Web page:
Netflix shares soar on solid quarter
Earnings were much better than analysts expected, and the video-rental company gained 2 million net US subscribers.
Shares of the largest video-rental service are skyrocketing Thursday morning as investors cheer better-than-expected quarterly results. The Los Gatos, Calif., company reported net income of $7.9 million, or 8 cents per share, down from $35.2 million, or 64 cents, a year earlier. Revenue rose 8% to $954.2 million. Analysts had expected Netflix to lose 13 cents per share in the quarter on sales of $934.5 million.
Everything that could go right for Netflix did in the quarter. The company added more than 2 million net streaming members in the U.S. as consumers who purchased tablets and other electronic devices signed up for the service. Margins rose by 210 basis points to 18.5% on a sequential basis as Netflix added more customers than it expected and held the line on content costs.
The stock price rose 40% in Thursday morning trading.
Under CEO Reed Hastings, Netflix has expanded outside the U.S., where it added 6 million new members in the last quarter. That business lost $104 million, less than the company expected. Netflix expects to lose $87 million overseas in the current quarter and less in subsequent quarters.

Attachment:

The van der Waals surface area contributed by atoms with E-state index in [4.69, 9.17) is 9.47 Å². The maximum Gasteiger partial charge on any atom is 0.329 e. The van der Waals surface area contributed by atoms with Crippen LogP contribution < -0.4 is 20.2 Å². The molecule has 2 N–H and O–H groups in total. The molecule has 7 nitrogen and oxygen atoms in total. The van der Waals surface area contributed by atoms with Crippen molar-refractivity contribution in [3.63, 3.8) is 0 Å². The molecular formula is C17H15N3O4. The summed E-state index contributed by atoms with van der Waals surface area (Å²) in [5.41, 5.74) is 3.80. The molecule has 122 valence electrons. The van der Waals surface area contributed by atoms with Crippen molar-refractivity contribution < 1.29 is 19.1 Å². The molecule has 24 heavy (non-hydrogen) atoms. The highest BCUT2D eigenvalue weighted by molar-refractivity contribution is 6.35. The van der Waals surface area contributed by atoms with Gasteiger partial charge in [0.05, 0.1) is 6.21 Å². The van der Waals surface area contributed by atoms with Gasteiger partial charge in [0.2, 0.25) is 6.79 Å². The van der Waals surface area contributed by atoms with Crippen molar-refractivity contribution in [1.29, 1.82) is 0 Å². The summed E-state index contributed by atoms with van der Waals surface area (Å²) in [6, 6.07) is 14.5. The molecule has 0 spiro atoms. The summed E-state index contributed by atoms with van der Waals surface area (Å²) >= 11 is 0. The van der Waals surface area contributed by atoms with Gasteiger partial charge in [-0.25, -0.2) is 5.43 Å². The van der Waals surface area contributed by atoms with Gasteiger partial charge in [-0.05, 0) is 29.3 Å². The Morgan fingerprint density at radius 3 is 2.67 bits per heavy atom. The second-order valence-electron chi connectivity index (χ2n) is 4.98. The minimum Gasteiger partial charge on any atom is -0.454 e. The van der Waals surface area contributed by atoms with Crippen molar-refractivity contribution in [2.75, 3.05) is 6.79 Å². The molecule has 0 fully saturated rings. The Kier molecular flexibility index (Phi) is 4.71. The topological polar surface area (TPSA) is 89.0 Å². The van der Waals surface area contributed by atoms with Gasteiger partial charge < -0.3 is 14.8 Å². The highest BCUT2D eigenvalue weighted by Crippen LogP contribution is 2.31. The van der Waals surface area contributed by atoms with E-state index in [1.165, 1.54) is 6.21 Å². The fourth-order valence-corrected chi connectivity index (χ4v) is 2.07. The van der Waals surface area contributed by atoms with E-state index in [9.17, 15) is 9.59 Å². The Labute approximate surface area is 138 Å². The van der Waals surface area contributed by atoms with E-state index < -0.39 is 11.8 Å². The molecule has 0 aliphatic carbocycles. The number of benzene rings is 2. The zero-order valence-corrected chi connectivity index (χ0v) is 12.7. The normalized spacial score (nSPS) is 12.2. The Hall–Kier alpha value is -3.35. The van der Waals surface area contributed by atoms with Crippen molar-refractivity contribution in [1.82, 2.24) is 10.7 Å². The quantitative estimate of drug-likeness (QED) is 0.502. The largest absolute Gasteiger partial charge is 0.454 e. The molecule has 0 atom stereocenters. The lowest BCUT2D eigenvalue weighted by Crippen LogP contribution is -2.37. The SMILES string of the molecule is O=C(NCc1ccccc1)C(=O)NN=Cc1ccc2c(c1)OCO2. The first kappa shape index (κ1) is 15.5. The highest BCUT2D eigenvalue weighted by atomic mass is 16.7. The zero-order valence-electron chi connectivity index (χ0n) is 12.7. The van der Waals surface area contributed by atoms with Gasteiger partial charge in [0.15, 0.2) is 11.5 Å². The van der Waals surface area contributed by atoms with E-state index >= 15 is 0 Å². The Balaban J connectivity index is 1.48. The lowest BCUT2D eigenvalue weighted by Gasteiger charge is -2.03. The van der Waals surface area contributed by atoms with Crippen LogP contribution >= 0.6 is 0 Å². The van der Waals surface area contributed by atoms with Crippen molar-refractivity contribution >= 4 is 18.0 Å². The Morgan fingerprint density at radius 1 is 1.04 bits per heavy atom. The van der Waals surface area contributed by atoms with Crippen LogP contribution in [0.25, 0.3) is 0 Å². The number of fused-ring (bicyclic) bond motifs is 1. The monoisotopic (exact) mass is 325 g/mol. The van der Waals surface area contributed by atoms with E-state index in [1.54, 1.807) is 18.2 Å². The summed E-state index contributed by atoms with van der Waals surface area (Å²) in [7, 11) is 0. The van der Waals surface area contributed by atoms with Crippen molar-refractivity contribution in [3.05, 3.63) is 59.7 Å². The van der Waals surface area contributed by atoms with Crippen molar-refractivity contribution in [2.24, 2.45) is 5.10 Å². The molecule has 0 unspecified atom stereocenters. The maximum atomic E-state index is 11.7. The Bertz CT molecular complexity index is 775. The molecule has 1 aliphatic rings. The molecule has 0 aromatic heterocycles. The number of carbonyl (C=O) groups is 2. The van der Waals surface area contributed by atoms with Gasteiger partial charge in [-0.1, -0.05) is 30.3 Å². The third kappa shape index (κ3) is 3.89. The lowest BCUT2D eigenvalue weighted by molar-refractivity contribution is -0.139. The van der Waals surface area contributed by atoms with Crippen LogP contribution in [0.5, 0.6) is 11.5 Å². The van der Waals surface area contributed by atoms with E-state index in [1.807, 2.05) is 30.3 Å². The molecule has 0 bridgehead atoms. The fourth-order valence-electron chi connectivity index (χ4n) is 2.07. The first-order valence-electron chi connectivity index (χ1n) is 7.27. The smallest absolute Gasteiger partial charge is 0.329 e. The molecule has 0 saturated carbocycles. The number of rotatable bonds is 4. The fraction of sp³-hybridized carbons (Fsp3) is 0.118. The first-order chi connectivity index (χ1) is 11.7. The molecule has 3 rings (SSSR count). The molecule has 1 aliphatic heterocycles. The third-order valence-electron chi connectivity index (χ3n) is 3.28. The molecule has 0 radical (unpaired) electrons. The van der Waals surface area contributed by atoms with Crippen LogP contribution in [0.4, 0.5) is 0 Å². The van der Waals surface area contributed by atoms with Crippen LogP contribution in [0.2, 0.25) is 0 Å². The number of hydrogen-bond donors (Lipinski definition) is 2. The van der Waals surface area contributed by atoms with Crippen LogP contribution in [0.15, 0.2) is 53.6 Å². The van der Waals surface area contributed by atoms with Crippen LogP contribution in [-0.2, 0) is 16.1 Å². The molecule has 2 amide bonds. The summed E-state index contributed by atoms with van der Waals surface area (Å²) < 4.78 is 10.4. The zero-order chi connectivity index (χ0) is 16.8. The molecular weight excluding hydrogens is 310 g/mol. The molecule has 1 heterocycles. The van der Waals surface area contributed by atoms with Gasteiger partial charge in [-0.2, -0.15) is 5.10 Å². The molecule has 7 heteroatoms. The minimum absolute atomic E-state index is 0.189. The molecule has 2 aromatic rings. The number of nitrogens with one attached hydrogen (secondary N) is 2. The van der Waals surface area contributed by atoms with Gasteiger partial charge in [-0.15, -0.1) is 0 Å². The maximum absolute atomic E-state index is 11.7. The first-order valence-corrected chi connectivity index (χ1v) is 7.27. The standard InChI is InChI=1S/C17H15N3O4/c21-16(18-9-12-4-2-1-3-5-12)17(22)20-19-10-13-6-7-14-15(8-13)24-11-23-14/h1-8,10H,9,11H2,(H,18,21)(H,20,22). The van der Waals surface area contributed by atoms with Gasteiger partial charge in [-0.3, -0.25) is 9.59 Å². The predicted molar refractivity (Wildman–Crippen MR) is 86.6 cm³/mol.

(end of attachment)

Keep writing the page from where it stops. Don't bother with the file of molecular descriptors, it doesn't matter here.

Netflix also has locked up exclusive distribution deals with major media companies, including Time Warner (TWX) and Walt Disney (DIS), and is creating its own programming. All 13 episodes of "House of Cards," a series created by David Fincher, will be released Feb. 1. A new season of "Arrested Development," whose fervent fans were unable to stop it from being canceled by News Corp's (NWSA) Fox, will debut in the second quarter.
Billionaire Carl Icahn now owns a 10% stake in the company. He paid $58 a share. The stock recently traded hands at $141.63 and the cantankerous activist investor sees better times ahead, telling Bloomberg News that "we still own every share we bought and we believe it’s still got tremendous potential."
Netflix has come a long way from 2011, when its ill-advised plan to split the company in half coupled with an unexpectedly large price increase caused consumers to desert in droves.
--Jonathan Berr does not own shares of the listed stocks. Follow him on Twitter @jdberr
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